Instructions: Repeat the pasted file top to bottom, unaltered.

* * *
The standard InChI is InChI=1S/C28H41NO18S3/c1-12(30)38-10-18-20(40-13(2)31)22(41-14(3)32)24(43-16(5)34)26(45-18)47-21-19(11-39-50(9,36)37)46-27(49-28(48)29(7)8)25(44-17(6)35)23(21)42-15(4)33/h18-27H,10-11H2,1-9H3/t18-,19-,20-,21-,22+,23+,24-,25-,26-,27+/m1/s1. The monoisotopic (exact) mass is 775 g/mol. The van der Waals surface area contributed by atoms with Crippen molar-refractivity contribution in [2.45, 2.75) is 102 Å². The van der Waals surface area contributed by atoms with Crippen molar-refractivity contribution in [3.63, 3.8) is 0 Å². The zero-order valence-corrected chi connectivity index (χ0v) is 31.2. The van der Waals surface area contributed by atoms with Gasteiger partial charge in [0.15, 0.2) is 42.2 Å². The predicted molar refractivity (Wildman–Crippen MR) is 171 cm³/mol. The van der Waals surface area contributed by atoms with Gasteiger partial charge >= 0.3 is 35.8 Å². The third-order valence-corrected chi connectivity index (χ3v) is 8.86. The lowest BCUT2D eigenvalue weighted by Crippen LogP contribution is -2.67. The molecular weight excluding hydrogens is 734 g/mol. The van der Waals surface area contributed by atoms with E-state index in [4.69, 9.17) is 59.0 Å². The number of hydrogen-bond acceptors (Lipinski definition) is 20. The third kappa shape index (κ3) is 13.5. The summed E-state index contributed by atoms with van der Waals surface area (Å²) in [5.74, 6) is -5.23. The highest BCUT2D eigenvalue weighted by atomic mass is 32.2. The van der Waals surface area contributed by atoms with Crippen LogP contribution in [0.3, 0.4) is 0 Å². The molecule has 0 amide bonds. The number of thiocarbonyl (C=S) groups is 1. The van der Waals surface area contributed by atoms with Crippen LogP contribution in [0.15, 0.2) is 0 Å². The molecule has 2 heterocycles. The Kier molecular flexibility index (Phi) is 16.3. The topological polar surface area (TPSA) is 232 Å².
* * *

The standard InChI is InChI=1S/C28H41NO18S3/c1-12(30)38-10-18-20(40-13(2)31)22(41-14(3)32)24(43-16(5)34)26(45-18)47-21-19(11-39-50(9,36)37)46-27(49-28(48)29(7)8)25(44-17(6)35)23(21)42-15(4)33/h18-27H,10-11H2,1-9H3/t18-,19-,20-,21-,22+,23+,24-,25-,26-,27+/m1/s1. The monoisotopic (exact) mass is 775 g/mol. The van der Waals surface area contributed by atoms with Crippen molar-refractivity contribution in [2.45, 2.75) is 102 Å². The van der Waals surface area contributed by atoms with Crippen molar-refractivity contribution in [3.63, 3.8) is 0 Å². The zero-order valence-corrected chi connectivity index (χ0v) is 31.2. The van der Waals surface area contributed by atoms with Gasteiger partial charge in [0.15, 0.2) is 42.2 Å². The predicted molar refractivity (Wildman–Crippen MR) is 171 cm³/mol. The van der Waals surface area contributed by atoms with Gasteiger partial charge >= 0.3 is 35.8 Å². The third-order valence-corrected chi connectivity index (χ3v) is 8.86. The lowest BCUT2D eigenvalue weighted by Crippen LogP contribution is -2.67. The molecular weight excluding hydrogens is 734 g/mol. The van der Waals surface area contributed by atoms with E-state index in [4.69, 9.17) is 59.0 Å². The number of hydrogen-bond acceptors (Lipinski definition) is 20. The third kappa shape index (κ3) is 13.5. The summed E-state index contributed by atoms with van der Waals surface area (Å²) in [5.74, 6) is -5.23. The highest BCUT2D eigenvalue weighted by atomic mass is 32.2. The van der Waals surface area contributed by atoms with Crippen LogP contribution in [0.3, 0.4) is 0 Å². The molecule has 0 amide bonds. The number of thiocarbonyl (C=S) groups is 1. The van der Waals surface area contributed by atoms with Crippen LogP contribution in [0.15, 0.2) is 0 Å². The molecule has 2 heterocycles. The Kier molecular flexibility index (Phi) is 16.3. The topological polar surface area (TPSA) is 232 Å².